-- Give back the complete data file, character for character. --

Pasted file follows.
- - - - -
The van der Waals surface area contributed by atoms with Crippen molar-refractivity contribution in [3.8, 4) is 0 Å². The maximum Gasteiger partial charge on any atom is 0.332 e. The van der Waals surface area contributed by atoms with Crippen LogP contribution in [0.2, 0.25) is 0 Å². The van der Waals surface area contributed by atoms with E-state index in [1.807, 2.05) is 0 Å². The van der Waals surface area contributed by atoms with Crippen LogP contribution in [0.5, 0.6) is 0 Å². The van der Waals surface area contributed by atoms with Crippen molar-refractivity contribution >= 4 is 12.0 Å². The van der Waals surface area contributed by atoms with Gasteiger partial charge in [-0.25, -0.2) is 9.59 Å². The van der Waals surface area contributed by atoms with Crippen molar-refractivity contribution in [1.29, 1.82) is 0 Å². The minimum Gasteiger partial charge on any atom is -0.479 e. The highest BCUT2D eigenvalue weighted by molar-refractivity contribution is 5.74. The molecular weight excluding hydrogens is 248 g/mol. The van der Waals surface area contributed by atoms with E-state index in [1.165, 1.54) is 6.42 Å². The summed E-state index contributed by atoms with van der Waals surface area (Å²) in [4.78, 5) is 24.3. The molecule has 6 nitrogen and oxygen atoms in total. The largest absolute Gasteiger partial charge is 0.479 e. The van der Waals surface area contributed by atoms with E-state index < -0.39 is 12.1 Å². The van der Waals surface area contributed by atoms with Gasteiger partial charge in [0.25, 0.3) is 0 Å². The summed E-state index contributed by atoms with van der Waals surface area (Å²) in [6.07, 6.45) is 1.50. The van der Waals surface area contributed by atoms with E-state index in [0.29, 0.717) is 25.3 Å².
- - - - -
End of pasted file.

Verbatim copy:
The van der Waals surface area contributed by atoms with Crippen molar-refractivity contribution in [3.8, 4) is 0 Å². The maximum Gasteiger partial charge on any atom is 0.332 e. The van der Waals surface area contributed by atoms with Crippen LogP contribution in [0.2, 0.25) is 0 Å². The van der Waals surface area contributed by atoms with E-state index in [1.807, 2.05) is 0 Å². The van der Waals surface area contributed by atoms with Crippen LogP contribution in [0.5, 0.6) is 0 Å². The van der Waals surface area contributed by atoms with Crippen molar-refractivity contribution >= 4 is 12.0 Å². The van der Waals surface area contributed by atoms with Gasteiger partial charge in [-0.25, -0.2) is 9.59 Å². The van der Waals surface area contributed by atoms with Crippen molar-refractivity contribution in [1.29, 1.82) is 0 Å². The minimum Gasteiger partial charge on any atom is -0.479 e. The highest BCUT2D eigenvalue weighted by molar-refractivity contribution is 5.74. The molecular weight excluding hydrogens is 248 g/mol. The van der Waals surface area contributed by atoms with E-state index in [1.165, 1.54) is 6.42 Å². The summed E-state index contributed by atoms with van der Waals surface area (Å²) in [4.78, 5) is 24.3. The molecule has 6 nitrogen and oxygen atoms in total. The largest absolute Gasteiger partial charge is 0.479 e. The van der Waals surface area contributed by atoms with E-state index < -0.39 is 12.1 Å². The van der Waals surface area contributed by atoms with Gasteiger partial charge in [0.25, 0.3) is 0 Å². The summed E-state index contributed by atoms with van der Waals surface area (Å²) in [6.07, 6.45) is 1.50. The van der Waals surface area contributed by atoms with E-state index in [0.29, 0.717) is 25.3 Å².